Fire had always been a concern to Dawsonites, and a month before the major conflagration, the burning of a cabin belonging to Dick Lowe on Second Avenue prompted the Miner to comment upon the need for an efficient fire force to use the newly arrived fire-fighting equipment.
Prophetically, the Miner warned that a fire could destroy the food warehouses holding the city’s food supply, causing great hardship. Fortunately, the October fire stopped short of the warehouses of the NAT&T and Alaska Commercial Company stores, and winter famine was averted.
The article described in detail the damage inflicted, the heroic efforts of the North-West Mounted Police and others, and even the comic sight of men and women staggering around the scene drunk. The drunkenness was caused when onlookers partook of liquor from bottles and casks rescued from one of the buildings threatened by the fire.
Other news in the Miner included comings and goings of the fleet of river boats, gossip from the creeks, police and court items, suicides and drownings, notes on gambling and prostitution, and reports on the hospitals and the state of health of the citizens of Dawson.
There are plenty of references to the Australians in the pages of the Miner, but given their mainly American and Canadian audience, they didn’t overplay this angle.
The advertisements proclaim the opening of saloons and theatres, the services of food provisioners, mining brokers, and suppliers of hardware and industrial products. One regular advertisement, that of A.A. Marks of New York, proudly announced a quality line of artificial arms and legs. The firm was obviously expecting considerable demand for their product resulting from the expected epidemic of industrial accidents.
An illustrated ad, the first placed in the Miner, appeared around Christmas offering the newest technology in aid of good health. Just two doors down from the Oatley Sisters’ Dance Hall, J.E. Cockram was selling “Edison Electric Belts,” with a guarantee to cure all your health problems, from rheumatism and paralysis to scurvy, kidney troubles and “lost manhood.”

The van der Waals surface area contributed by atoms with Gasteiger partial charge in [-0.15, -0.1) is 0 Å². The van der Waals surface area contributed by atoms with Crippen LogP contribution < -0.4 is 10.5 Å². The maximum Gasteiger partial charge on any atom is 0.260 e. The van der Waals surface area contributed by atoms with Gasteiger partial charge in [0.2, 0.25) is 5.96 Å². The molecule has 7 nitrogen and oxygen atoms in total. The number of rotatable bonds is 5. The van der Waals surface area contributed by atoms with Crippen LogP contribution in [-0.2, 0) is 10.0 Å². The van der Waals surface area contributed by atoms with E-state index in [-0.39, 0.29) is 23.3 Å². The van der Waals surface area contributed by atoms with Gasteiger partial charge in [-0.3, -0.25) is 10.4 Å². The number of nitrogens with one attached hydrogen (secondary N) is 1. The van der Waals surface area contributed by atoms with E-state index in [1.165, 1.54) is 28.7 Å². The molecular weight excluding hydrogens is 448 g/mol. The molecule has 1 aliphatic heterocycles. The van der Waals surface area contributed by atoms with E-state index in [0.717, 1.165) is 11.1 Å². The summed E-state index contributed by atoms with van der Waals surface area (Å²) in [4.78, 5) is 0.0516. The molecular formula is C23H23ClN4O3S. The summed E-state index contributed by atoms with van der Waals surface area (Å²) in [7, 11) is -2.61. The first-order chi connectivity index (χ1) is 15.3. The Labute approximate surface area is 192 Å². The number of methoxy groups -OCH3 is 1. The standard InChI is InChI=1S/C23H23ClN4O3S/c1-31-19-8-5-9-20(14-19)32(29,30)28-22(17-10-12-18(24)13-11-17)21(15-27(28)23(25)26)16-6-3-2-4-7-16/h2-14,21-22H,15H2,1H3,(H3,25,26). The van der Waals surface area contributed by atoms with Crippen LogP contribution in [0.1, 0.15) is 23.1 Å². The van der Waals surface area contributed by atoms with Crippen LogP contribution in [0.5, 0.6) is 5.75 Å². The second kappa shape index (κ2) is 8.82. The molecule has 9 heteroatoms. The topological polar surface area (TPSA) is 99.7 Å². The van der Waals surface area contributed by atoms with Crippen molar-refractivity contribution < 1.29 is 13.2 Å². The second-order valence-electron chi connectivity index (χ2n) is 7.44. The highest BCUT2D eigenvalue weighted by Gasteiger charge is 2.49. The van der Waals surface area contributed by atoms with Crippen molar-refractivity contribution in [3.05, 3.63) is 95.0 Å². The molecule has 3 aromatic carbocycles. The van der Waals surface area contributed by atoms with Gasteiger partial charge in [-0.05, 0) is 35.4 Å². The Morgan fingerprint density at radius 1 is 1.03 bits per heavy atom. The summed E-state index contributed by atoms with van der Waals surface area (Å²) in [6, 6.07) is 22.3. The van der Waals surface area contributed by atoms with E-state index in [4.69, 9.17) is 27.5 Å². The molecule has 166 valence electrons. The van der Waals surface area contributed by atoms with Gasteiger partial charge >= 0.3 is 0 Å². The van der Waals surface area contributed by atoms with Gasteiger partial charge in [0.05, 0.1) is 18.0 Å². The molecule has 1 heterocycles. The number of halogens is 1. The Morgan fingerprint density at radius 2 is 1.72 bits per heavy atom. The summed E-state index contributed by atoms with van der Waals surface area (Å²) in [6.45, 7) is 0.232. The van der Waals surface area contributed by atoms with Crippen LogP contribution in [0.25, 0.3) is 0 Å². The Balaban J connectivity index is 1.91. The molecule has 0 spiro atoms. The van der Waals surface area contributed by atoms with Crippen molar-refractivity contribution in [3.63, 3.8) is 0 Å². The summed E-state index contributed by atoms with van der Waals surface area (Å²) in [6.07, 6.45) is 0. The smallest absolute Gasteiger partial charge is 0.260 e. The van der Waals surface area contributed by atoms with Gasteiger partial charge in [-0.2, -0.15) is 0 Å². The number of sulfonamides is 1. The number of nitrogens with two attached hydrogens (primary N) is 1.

With the application of electricity still in its infancy, and its properties not fully understood, many thought that the current from one of these contrivances would cure every ailment known to mankind. Well it certainly cured the manufacturer’s bank balance.
The Miner was quick to announce ever popular reports of new mineral discoveries including coal deposits and gold finds at the Copper River, Ophir Creek and Tagish, to name but a few.
Miners were hungry for news from the Outside, and the Miner obliged by relating the latest on the British forces in Egypt (the October 1st edition included an article on the fall of Khartoum), the Dreyfus affair in France, Alaskan boundary negotiations between Britain and the United States, and the Spanish-American War.
The news reports included the formation or proceedings from a wide range of social organizations, including a miners’ association, the Knights of Pythias, Elks Club, the Imperial Order of Redmen, a law association and various social clubs. It seems when the miners weren’t out mining and prospecting, they were joining clubs for social contact.
This is a remarkable collection of Klondike news that adds to the already extensive record that users have long enjoyed. Dr. McLachlan has kindly arranged for copies of the microfilms to be made available to both the Yukon Archives and the Dawson City Museum.
Why not check it out? It is fascinating glimpse into life in gold-rush Dawson City.
Michael Gates is a local historian and sometimes adventurer based